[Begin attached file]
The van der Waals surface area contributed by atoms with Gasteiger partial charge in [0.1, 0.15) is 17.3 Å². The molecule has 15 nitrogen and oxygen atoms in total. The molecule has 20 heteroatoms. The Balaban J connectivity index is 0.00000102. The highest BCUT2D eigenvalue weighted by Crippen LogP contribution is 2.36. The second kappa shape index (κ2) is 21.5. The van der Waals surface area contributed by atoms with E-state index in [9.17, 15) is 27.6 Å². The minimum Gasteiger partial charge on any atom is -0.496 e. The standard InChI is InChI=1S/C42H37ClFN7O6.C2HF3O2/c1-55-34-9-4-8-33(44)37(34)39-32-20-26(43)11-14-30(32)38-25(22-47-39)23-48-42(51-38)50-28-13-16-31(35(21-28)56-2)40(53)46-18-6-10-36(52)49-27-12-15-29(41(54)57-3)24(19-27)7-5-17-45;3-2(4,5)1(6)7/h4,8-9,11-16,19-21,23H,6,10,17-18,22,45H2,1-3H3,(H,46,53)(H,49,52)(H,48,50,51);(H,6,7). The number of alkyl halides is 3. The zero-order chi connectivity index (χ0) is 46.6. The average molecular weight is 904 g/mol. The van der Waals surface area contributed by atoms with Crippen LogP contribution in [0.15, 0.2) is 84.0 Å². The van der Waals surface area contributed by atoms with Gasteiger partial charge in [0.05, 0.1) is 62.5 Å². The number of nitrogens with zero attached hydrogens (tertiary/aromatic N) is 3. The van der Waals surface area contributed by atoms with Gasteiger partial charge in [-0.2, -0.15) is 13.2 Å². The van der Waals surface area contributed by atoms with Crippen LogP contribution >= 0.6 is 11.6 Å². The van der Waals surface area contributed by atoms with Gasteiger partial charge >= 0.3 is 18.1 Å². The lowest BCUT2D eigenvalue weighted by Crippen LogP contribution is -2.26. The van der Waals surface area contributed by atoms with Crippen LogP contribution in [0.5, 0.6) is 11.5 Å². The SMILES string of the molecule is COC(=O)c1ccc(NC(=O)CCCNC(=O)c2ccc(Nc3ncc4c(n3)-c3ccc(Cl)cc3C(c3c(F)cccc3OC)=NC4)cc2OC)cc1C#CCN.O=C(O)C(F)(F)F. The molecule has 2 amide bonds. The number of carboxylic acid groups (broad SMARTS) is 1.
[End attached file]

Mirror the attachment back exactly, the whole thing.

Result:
The van der Waals surface area contributed by atoms with Gasteiger partial charge in [0.1, 0.15) is 17.3 Å². The molecule has 15 nitrogen and oxygen atoms in total. The molecule has 20 heteroatoms. The Balaban J connectivity index is 0.00000102. The highest BCUT2D eigenvalue weighted by Crippen LogP contribution is 2.36. The second kappa shape index (κ2) is 21.5. The van der Waals surface area contributed by atoms with E-state index in [9.17, 15) is 27.6 Å². The minimum Gasteiger partial charge on any atom is -0.496 e. The standard InChI is InChI=1S/C42H37ClFN7O6.C2HF3O2/c1-55-34-9-4-8-33(44)37(34)39-32-20-26(43)11-14-30(32)38-25(22-47-39)23-48-42(51-38)50-28-13-16-31(35(21-28)56-2)40(53)46-18-6-10-36(52)49-27-12-15-29(41(54)57-3)24(19-27)7-5-17-45;3-2(4,5)1(6)7/h4,8-9,11-16,19-21,23H,6,10,17-18,22,45H2,1-3H3,(H,46,53)(H,49,52)(H,48,50,51);(H,6,7). The number of alkyl halides is 3. The zero-order chi connectivity index (χ0) is 46.6. The average molecular weight is 904 g/mol. The van der Waals surface area contributed by atoms with Crippen LogP contribution in [0.15, 0.2) is 84.0 Å². The van der Waals surface area contributed by atoms with Gasteiger partial charge in [0.05, 0.1) is 62.5 Å². The number of nitrogens with zero attached hydrogens (tertiary/aromatic N) is 3. The van der Waals surface area contributed by atoms with Gasteiger partial charge in [-0.2, -0.15) is 13.2 Å². The van der Waals surface area contributed by atoms with Crippen LogP contribution >= 0.6 is 11.6 Å². The van der Waals surface area contributed by atoms with Gasteiger partial charge >= 0.3 is 18.1 Å². The lowest BCUT2D eigenvalue weighted by Crippen LogP contribution is -2.26. The van der Waals surface area contributed by atoms with Crippen LogP contribution in [0.5, 0.6) is 11.5 Å². The SMILES string of the molecule is COC(=O)c1ccc(NC(=O)CCCNC(=O)c2ccc(Nc3ncc4c(n3)-c3ccc(Cl)cc3C(c3c(F)cccc3OC)=NC4)cc2OC)cc1C#CCN.O=C(O)C(F)(F)F. The molecule has 2 amide bonds. The number of carboxylic acid groups (broad SMARTS) is 1.